By Ian Chua
SYDNEY (Reuters) - Australia's transition away from mining-led growth will be a drag on the economy over the next year or so, while a stubbornly high local dollar stifles other activity - even with interest rates at record lows.
That's the finding of the latest Reuters poll of analysts who expected Australia's A$1.5 trillion of gross domestic product (GDP) to grow 2.5 percent in 2013, unchanged from the previous forecast in July. The outlook for 2014 was revised down two-tenths of a point to 2.7 percent.
That pales in comparison to the 3.6 percent pace of 2012, when Australia overtook Spain as the world's 12th largest economy. The forecasts also represent below-potential growth for a country that has not seen a recession in 22 years.
"Certainly an important part of Australia's economic story has been the high currency and low confidence. They've been a pretty big deadweight on some parts of the economy," said Michael Blythe, chief economist at Commonwealth Bank.
Australia is going through a challenging time as a decade-old boom in mining investment winds down, while new sources of growth remain elusive.
Recent developments, however, offered some hope with consumer and business sentiment rising strongly following September general elections that put an end to three years of sometimes chaotic minority Labor government.
While it is too early to know if the newfound confidence will persist, the thinking appears to be it will eventually translate into stronger spending and hiring.
Record-low interest rates have also started to spur some sectors of the economy, particularly housing. Sydney, for example, is seeing record auction clearance rates and house prices have risen solidly.
"Australia appears to be at the beginning of a housing price boom - a typical sign that an economic upswing is on the way," said Paul Bloxham, HSBC Australia & New Zealand chief economist.
Threats to the economy include a rebound in the local currency back towards parity against the U.S. dollar and a hard landing for China, Australia's single biggest export market.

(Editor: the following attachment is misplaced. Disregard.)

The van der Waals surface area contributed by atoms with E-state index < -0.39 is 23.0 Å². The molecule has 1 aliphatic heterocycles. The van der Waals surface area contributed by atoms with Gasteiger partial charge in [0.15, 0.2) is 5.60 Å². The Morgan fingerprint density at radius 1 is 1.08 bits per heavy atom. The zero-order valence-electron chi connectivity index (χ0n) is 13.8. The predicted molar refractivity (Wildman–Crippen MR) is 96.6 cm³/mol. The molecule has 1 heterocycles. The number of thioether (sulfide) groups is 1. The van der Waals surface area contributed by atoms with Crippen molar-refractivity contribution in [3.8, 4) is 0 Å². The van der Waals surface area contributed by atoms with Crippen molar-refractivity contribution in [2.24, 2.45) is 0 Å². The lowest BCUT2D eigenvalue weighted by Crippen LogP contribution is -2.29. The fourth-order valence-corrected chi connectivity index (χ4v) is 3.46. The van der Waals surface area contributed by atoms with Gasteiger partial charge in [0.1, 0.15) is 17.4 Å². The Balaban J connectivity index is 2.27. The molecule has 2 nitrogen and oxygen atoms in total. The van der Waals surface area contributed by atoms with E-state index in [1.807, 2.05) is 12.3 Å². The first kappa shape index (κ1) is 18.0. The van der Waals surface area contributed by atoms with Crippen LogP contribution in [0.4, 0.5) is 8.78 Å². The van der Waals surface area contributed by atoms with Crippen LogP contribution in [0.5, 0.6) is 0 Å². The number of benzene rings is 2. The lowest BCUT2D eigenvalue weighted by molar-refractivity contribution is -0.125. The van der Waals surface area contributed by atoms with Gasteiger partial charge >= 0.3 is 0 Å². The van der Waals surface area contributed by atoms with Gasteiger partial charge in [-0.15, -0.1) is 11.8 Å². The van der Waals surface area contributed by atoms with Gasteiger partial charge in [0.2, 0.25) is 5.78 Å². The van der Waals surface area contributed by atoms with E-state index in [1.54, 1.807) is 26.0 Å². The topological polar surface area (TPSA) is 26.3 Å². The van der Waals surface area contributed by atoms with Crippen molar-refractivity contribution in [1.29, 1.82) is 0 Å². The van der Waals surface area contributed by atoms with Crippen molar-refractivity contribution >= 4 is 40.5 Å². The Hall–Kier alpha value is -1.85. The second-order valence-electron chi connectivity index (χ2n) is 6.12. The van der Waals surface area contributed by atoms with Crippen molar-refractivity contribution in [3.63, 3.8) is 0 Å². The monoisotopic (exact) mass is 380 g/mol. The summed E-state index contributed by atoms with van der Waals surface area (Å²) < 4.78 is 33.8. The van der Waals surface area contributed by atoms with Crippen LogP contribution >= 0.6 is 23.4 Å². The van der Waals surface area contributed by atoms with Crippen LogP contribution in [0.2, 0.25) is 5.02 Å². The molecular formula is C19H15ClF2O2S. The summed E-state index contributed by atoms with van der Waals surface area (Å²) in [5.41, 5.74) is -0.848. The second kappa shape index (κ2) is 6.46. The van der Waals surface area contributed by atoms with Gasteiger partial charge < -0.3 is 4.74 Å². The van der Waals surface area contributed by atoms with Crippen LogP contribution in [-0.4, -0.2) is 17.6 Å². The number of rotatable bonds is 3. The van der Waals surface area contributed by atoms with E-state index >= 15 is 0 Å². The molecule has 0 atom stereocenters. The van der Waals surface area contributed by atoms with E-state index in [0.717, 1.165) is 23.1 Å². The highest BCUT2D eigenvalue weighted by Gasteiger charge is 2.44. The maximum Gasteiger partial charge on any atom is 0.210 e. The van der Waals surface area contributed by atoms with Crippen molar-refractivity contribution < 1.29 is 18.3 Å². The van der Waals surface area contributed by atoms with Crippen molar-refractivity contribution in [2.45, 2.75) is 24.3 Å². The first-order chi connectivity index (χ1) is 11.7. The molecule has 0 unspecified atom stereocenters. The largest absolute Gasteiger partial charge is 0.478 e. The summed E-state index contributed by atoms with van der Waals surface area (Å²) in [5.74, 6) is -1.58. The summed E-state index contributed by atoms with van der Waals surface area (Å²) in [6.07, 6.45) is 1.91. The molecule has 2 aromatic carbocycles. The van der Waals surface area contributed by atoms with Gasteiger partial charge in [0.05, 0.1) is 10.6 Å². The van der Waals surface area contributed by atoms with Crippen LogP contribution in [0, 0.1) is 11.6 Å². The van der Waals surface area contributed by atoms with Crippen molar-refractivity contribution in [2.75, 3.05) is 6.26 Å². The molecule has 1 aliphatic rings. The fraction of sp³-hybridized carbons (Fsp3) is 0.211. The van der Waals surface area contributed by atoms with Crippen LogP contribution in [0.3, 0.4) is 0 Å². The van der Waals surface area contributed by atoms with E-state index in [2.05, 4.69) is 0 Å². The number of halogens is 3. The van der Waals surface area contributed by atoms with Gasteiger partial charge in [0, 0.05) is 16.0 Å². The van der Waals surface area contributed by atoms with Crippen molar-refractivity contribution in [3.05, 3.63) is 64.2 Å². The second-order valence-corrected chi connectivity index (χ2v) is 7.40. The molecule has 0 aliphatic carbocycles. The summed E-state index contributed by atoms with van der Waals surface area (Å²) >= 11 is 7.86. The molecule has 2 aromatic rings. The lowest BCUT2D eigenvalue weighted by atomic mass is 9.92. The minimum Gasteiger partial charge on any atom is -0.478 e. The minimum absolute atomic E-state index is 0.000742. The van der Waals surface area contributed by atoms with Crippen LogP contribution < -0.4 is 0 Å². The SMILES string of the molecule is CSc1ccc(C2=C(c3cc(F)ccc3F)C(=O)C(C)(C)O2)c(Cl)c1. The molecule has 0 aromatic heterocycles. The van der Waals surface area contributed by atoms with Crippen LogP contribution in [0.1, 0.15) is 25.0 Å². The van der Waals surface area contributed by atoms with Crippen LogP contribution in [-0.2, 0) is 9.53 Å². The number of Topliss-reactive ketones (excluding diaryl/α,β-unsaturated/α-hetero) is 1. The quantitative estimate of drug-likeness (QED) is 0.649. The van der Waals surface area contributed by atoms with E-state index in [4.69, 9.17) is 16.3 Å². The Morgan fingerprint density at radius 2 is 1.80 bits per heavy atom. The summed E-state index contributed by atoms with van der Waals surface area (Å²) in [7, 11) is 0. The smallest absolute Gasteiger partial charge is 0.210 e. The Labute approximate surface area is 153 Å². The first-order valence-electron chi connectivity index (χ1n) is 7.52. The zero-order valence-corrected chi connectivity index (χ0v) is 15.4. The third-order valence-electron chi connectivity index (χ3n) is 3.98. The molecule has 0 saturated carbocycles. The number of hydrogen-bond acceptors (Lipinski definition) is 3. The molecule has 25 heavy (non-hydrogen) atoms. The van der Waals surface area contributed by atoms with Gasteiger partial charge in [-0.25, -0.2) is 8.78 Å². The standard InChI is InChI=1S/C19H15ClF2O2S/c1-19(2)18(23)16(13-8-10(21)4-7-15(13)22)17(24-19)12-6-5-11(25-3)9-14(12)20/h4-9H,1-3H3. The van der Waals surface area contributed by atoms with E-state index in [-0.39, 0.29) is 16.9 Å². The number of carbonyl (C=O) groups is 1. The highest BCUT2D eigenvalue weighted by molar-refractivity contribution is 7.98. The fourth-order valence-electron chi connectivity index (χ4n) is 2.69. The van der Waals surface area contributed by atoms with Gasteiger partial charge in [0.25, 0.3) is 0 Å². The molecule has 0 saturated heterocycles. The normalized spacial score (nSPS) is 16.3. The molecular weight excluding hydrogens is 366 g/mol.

In recent weeks, the Australian dollar has seen renewed vigor against the broadly weaker greenback, climbing back towards 97 U.S. cents and halving its 16-percent slide between April to August.
The Reserve Bank of Australia (RBA) has consistently said the local currency at current levels was unsustainable and it would like to see a weaker dollar help to rebalance the economy.
The RBA has done its part by cutting interest rates to a record low 2.5 percent in August and the door remains open to further cuts if needed.
Annual inflation is still comfortably within the central bank's 2-3 percent target band.
Indeed, forecasts in the poll centered on a benign inflation rate of 2.2 percent in 2013, before rising to the mid-point of the RBA's target by 2014.
However, recent rhetoric from the RBA suggested it was in no hurry to ease again and markets are giving only a very slim chance of a further cut in rates in November.
The latest data have bolstered expectations that China is on track for a still respectable 7.5 percent annual growth, underpinning demand for Australia's main export, iron ore.
This quarter's survey also looked at Australia's current account deficit, which is expected to persist at 2.5 percent of gross domestic product for both 2013 and 2014.
(Editing by Eric Meijer & Kim Coghill)